I think the apology is probably the hardest lesson of all. We learn at an early age that saying you’re sorry means admitting to doing something wrong — and who wants to do that?
I was watching my kids talk together the other day and my youngest said something mean to my oldest. I, of course, stepped in to correct the behavior by telling her to say she was sorry for the words she used. I was asking the impossible. I also wasn’t prepared for the mental battle I had so innocently fallen into. (I work with children, I should know better than to get in a battle of wits with them — especially my own.) So there we sat, her avoiding my eyes and me trying to explain feelings and emotions and being sorry.
The apology isn’t one of those things I’ve ever had trouble with — I’ve always been ready to say I was sorry when someone thought I needed to. I have even caught myself saying I was sorry for saying I was sorry (this could possibly be a female, wife, mother, daughter type of phenomenon).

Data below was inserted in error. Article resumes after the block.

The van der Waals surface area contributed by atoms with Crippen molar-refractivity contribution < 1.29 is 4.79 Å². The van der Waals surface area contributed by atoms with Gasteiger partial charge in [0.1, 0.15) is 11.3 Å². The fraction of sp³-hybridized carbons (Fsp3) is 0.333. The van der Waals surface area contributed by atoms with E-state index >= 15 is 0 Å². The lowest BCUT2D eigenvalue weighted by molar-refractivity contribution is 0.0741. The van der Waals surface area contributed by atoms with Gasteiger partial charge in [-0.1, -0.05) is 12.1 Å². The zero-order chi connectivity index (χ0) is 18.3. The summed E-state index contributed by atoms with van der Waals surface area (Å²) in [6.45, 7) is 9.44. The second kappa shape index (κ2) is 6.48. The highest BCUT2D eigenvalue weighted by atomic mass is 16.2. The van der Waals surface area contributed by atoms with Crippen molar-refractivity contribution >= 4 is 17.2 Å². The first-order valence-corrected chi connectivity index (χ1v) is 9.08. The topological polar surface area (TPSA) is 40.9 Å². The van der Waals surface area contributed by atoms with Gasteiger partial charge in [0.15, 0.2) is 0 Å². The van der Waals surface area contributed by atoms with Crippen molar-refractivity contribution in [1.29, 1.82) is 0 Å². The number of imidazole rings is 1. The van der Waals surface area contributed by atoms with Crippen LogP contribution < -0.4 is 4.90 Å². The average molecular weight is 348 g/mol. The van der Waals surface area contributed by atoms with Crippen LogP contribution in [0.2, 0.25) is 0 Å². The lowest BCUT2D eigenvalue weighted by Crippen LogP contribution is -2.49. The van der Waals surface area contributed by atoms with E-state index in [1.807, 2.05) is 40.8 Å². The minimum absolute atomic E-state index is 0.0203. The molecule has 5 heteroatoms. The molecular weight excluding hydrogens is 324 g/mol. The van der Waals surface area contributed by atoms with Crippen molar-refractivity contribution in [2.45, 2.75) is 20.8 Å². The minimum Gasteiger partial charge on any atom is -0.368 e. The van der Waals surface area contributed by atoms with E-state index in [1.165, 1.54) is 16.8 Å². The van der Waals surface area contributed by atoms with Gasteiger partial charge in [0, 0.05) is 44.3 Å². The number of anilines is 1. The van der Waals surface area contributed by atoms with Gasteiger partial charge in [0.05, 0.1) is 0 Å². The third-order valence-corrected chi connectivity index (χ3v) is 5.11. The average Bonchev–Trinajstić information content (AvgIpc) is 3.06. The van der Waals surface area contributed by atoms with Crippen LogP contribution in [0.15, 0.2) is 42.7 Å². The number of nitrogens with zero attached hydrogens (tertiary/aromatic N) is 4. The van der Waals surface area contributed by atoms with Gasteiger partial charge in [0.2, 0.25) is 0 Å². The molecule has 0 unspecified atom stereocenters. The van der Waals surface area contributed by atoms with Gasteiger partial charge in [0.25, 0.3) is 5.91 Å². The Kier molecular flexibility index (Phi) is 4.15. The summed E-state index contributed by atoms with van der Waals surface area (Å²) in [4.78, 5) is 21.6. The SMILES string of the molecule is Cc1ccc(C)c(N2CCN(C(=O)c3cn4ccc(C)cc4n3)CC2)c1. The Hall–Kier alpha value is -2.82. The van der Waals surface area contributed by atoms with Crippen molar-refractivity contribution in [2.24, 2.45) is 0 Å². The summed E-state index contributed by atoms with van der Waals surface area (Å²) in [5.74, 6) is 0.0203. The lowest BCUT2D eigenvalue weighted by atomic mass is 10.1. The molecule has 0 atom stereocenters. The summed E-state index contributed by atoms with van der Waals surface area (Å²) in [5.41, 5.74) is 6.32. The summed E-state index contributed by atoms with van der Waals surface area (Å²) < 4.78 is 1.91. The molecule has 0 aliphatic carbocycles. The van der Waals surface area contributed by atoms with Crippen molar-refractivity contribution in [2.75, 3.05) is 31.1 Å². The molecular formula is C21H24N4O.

There are definite protocol to the appropriate apology. An apology followed by a “but” never ends well. An apology preceded by “because you did…” never ends well. An apology that includes the phrase “I wouldn’t have done that if you hadn’t have …”, well, you get the point.
According to google: Apology usually applies to an expression of regret for a mistake or wrong with implied admission of guilt or fault and with or without reference to mitigating or extenuating circumstances.
So, there’s an art to the apology.
If it isn’t delivered in the correct tone, cadence, volume, then it loses its meaning. If it isn’t given in the most sincere aspect possible, then it loses its meaning. If the one needing the apology has to request it, then it loses its meaning.
No wonder this is such a hard lesson.
I actually found a “how-to” site.
So, back to my daughter and difficult lessons to learn and to teach. Maybe I’m not the best person to teach her about apologies. An apologetic life can be quite burdensome. My daughter did eventually apologize and followed it up with a big hug. Perhaps the key to a perfect apology is to follow it up with a big hug.